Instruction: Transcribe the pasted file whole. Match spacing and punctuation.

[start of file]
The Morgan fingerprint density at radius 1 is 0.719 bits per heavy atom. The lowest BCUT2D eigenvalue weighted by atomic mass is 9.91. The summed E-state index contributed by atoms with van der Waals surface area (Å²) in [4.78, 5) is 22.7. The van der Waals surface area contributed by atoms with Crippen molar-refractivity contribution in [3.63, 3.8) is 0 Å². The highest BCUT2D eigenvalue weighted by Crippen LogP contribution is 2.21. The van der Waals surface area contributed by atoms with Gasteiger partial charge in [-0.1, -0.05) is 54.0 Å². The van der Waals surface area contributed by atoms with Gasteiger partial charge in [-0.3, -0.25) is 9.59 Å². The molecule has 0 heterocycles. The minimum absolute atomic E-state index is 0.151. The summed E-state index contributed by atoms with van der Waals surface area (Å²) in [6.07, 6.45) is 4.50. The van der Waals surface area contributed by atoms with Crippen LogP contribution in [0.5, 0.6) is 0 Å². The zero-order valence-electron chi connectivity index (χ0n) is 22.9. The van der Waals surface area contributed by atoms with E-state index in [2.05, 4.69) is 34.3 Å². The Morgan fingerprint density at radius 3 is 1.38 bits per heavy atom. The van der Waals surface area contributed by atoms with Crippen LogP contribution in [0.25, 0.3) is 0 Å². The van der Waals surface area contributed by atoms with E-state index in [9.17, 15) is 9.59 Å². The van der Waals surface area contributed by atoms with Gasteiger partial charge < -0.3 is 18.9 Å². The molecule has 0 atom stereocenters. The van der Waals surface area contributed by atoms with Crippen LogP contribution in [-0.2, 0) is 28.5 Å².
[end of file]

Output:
The Morgan fingerprint density at radius 1 is 0.719 bits per heavy atom. The lowest BCUT2D eigenvalue weighted by atomic mass is 9.91. The summed E-state index contributed by atoms with van der Waals surface area (Å²) in [4.78, 5) is 22.7. The van der Waals surface area contributed by atoms with Crippen molar-refractivity contribution in [3.63, 3.8) is 0 Å². The highest BCUT2D eigenvalue weighted by Crippen LogP contribution is 2.21. The van der Waals surface area contributed by atoms with Gasteiger partial charge in [-0.1, -0.05) is 54.0 Å². The van der Waals surface area contributed by atoms with Gasteiger partial charge in [-0.3, -0.25) is 9.59 Å². The molecule has 0 heterocycles. The minimum absolute atomic E-state index is 0.151. The summed E-state index contributed by atoms with van der Waals surface area (Å²) in [6.07, 6.45) is 4.50. The van der Waals surface area contributed by atoms with Crippen LogP contribution in [0.5, 0.6) is 0 Å². The zero-order valence-electron chi connectivity index (χ0n) is 22.9. The van der Waals surface area contributed by atoms with E-state index in [2.05, 4.69) is 34.3 Å². The Morgan fingerprint density at radius 3 is 1.38 bits per heavy atom. The van der Waals surface area contributed by atoms with Crippen LogP contribution in [0.25, 0.3) is 0 Å². The van der Waals surface area contributed by atoms with E-state index in [9.17, 15) is 9.59 Å². The van der Waals surface area contributed by atoms with Gasteiger partial charge < -0.3 is 18.9 Å². The molecule has 0 atom stereocenters. The van der Waals surface area contributed by atoms with Crippen LogP contribution in [-0.2, 0) is 28.5 Å².